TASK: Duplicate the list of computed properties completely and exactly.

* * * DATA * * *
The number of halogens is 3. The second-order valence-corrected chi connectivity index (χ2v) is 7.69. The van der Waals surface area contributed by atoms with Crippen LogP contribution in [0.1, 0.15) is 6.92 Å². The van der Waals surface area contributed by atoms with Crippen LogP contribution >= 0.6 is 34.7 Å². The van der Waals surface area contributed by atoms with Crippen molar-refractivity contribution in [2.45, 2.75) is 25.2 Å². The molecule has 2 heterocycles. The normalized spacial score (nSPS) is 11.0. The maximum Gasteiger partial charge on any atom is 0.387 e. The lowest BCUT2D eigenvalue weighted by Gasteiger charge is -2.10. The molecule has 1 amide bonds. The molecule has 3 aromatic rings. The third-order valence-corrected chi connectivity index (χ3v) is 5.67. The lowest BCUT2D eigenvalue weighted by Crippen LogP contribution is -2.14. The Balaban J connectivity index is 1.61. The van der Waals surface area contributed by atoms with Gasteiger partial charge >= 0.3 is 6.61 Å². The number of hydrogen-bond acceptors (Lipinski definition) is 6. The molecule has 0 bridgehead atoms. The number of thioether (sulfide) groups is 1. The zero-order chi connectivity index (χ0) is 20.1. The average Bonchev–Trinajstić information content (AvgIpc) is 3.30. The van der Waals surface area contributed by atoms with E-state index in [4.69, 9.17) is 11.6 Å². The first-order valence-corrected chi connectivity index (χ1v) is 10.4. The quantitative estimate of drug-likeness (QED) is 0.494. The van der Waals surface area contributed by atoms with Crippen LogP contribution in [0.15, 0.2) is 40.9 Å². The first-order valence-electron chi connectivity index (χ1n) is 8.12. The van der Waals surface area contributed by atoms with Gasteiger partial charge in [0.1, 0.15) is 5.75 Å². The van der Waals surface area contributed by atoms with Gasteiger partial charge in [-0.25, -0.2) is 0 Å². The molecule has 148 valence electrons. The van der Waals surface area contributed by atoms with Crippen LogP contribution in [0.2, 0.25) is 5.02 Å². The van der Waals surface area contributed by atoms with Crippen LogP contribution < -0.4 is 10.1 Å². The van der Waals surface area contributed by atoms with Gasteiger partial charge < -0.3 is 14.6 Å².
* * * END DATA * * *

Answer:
The number of halogens is 3. The second-order valence-corrected chi connectivity index (χ2v) is 7.69. The van der Waals surface area contributed by atoms with Crippen LogP contribution in [0.1, 0.15) is 6.92 Å². The van der Waals surface area contributed by atoms with Crippen LogP contribution >= 0.6 is 34.7 Å². The van der Waals surface area contributed by atoms with Crippen molar-refractivity contribution in [2.45, 2.75) is 25.2 Å². The molecule has 2 heterocycles. The normalized spacial score (nSPS) is 11.0. The maximum Gasteiger partial charge on any atom is 0.387 e. The lowest BCUT2D eigenvalue weighted by Gasteiger charge is -2.10. The molecule has 1 amide bonds. The molecule has 3 aromatic rings. The third-order valence-corrected chi connectivity index (χ3v) is 5.67. The lowest BCUT2D eigenvalue weighted by Crippen LogP contribution is -2.14. The Balaban J connectivity index is 1.61. The van der Waals surface area contributed by atoms with Gasteiger partial charge >= 0.3 is 6.61 Å². The number of hydrogen-bond acceptors (Lipinski definition) is 6. The molecule has 0 bridgehead atoms. The number of thioether (sulfide) groups is 1. The zero-order chi connectivity index (χ0) is 20.1. The average Bonchev–Trinajstić information content (AvgIpc) is 3.30. The van der Waals surface area contributed by atoms with E-state index in [4.69, 9.17) is 11.6 Å². The first-order valence-corrected chi connectivity index (χ1v) is 10.4. The quantitative estimate of drug-likeness (QED) is 0.494. The van der Waals surface area contributed by atoms with Crippen LogP contribution in [0.15, 0.2) is 40.9 Å². The first-order valence-electron chi connectivity index (χ1n) is 8.12. The van der Waals surface area contributed by atoms with Gasteiger partial charge in [0.1, 0.15) is 5.75 Å². The van der Waals surface area contributed by atoms with Gasteiger partial charge in [-0.25, -0.2) is 0 Å². The molecule has 148 valence electrons. The van der Waals surface area contributed by atoms with Crippen LogP contribution in [0.2, 0.25) is 5.02 Å². The van der Waals surface area contributed by atoms with Crippen LogP contribution < -0.4 is 10.1 Å². The van der Waals surface area contributed by atoms with Gasteiger partial charge < -0.3 is 14.6 Å².